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The Enduring Power of Relationships

05/01/2023 09:30:00 AM


Rabbi Liora Alban

As we inch closer to summer, I am reflecting on my three years as your Assistant Rabbi and Director of Education. I was ordained as a rabbi and began this role at the beginning of the pandemic. While one of my priorities for my first few months on the job was to start forming relationships, this proved nearly impossible. 2020 included backyard meals, walks, virtual meet & greets, and endless conversations about physical distancing and Zoom. How strange that my first high holiday season as a rabbi included leading worship for an empty sanctuary!

Today, our world and our temple have come a long way with regard to COVID. We have adjusted to a new normal and I have had the opportunity to spend time with you in-person. The contrast between how I initially experienced my rabbinate to how I get to experience it today has taught me that relationships are everything. While yes, I made meaning out of an imperfect initial situation and gained invaluable professional experience during the pandemic, something was missing. My work lacked the warmth of hugs, the connection felt when looking into a person’s eyes, and the rush of preaching to an energized sanctuary. There is no substitute for being present with others. Further, being present with you is what made me appreciate this community and is what I will miss most come July.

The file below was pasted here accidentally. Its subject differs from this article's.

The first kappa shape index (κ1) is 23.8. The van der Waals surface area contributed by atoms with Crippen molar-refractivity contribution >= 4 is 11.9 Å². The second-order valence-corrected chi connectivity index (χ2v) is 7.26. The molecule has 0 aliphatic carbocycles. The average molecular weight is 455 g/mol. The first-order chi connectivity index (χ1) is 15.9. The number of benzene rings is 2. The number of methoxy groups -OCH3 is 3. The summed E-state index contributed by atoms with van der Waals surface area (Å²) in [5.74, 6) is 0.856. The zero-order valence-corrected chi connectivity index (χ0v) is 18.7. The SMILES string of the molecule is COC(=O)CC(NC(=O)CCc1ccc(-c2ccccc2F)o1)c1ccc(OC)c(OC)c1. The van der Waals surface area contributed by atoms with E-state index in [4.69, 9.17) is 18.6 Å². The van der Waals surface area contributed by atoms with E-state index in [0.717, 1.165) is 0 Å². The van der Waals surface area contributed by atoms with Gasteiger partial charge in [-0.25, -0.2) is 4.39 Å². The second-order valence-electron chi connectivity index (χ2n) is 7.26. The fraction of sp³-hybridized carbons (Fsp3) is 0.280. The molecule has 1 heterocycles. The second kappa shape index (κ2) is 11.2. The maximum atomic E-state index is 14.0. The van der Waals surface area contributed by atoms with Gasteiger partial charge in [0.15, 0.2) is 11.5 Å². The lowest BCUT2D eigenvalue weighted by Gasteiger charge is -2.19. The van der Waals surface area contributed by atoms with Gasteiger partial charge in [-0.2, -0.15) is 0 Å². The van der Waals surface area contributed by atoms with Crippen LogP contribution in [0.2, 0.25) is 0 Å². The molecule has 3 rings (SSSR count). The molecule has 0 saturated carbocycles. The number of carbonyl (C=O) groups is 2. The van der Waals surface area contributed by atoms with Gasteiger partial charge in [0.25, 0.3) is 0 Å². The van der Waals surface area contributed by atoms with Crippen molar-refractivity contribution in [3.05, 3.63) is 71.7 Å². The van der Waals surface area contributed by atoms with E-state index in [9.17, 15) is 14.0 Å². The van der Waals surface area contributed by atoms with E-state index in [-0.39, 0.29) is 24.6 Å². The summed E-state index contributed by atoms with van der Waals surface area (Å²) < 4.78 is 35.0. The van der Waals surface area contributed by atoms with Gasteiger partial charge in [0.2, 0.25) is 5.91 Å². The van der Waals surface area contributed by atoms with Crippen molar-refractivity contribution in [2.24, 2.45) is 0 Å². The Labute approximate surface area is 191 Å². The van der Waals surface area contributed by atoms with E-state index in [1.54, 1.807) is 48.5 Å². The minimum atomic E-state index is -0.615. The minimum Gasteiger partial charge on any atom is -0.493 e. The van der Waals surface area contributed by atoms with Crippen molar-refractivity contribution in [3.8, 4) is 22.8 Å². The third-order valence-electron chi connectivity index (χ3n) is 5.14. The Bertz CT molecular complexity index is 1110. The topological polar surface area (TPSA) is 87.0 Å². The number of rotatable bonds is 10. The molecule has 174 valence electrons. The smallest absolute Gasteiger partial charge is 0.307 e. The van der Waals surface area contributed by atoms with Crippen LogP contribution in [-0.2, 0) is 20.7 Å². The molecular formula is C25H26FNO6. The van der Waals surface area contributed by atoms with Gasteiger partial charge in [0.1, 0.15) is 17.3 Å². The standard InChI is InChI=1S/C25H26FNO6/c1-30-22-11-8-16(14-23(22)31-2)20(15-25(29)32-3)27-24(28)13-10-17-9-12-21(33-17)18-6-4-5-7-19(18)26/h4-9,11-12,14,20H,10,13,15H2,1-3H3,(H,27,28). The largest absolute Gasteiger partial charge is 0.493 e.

Rabbi Harold Kushner included a story in his book, When All You’ve Ever Wanted Isn’t Enough. It goes like this:

I was sitting on a beach one summer day, watching two children, a boy and a girl, playing in the sand. They were hard at work building an elaborate sand castle by the water’s edge, with gates and towers and moats and internal passages. Just when they had nearly finished their project, a big wave came along and knocked it down, reducing it to a heap of wet sand. I expected the children to burst into tears, devastated by what had happened to all their hard work. But they surprised me. Instead, they ran up the shore away from the water, laughing and holding hands, and sat down to build another castle.

All the things in our lives, all the complicated structures we spend so much time and energy creating, are built on sand. Only our relationships to other people endure. Sooner or later, the wave will come along and knock down what we have worked so hard to build up. When that happens, only the person who has somebody’s hand to hold will be able to laugh.

On the precipice of a new step in my career, I realize the truth of this story. The last few years have brought hardships to American society and to the world at large. Being a leader during this period has been exciting, albeit challenging. That being said, when I look back at my time at PTS, the pain of these challenges is not what I will most remember. Instead, I will remember that we persisted through this period together. I will smile with fondness when picturing your warm faces, loving embraces, and the wisdom you shared that gave me hope for a better world. You made me fall in love with this community and with the incredible work I get to do as a rabbi. These feelings and memories are what will endure. Thank you. I cannot wait to keep in touch!

Wed, December 6 2023 23 Kislev 5784